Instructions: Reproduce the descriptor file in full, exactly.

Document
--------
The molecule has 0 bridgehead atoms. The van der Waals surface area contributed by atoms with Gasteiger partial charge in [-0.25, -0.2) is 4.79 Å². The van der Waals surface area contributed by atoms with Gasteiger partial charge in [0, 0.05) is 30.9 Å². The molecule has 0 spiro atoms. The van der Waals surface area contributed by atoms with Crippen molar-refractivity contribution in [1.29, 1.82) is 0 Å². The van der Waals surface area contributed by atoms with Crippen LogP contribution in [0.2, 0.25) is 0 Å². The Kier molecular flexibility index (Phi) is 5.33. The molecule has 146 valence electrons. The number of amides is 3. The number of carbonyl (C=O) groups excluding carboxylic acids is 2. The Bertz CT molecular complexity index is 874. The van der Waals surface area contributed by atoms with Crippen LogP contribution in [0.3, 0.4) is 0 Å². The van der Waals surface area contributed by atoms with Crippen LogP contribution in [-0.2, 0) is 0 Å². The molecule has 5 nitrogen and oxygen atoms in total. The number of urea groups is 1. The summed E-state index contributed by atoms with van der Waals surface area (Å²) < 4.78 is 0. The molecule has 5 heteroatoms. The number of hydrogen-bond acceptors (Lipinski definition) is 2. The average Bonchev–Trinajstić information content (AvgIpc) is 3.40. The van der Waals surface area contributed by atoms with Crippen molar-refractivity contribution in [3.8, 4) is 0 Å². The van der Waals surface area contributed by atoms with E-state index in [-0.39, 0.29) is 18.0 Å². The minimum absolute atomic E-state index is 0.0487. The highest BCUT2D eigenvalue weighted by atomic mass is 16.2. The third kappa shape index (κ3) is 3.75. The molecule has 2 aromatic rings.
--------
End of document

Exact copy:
The molecule has 0 bridgehead atoms. The van der Waals surface area contributed by atoms with Gasteiger partial charge in [-0.25, -0.2) is 4.79 Å². The van der Waals surface area contributed by atoms with Gasteiger partial charge in [0, 0.05) is 30.9 Å². The molecule has 0 spiro atoms. The van der Waals surface area contributed by atoms with Crippen molar-refractivity contribution in [1.29, 1.82) is 0 Å². The van der Waals surface area contributed by atoms with Crippen LogP contribution in [0.2, 0.25) is 0 Å². The Kier molecular flexibility index (Phi) is 5.33. The molecule has 146 valence electrons. The number of amides is 3. The number of carbonyl (C=O) groups excluding carboxylic acids is 2. The Bertz CT molecular complexity index is 874. The van der Waals surface area contributed by atoms with Crippen LogP contribution in [0.3, 0.4) is 0 Å². The van der Waals surface area contributed by atoms with Crippen LogP contribution in [-0.2, 0) is 0 Å². The molecule has 5 nitrogen and oxygen atoms in total. The number of urea groups is 1. The summed E-state index contributed by atoms with van der Waals surface area (Å²) < 4.78 is 0. The molecule has 5 heteroatoms. The number of hydrogen-bond acceptors (Lipinski definition) is 2. The average Bonchev–Trinajstić information content (AvgIpc) is 3.40. The van der Waals surface area contributed by atoms with Crippen molar-refractivity contribution in [3.8, 4) is 0 Å². The van der Waals surface area contributed by atoms with E-state index in [-0.39, 0.29) is 18.0 Å². The minimum absolute atomic E-state index is 0.0487. The highest BCUT2D eigenvalue weighted by atomic mass is 16.2. The third kappa shape index (κ3) is 3.75. The molecule has 2 aromatic rings.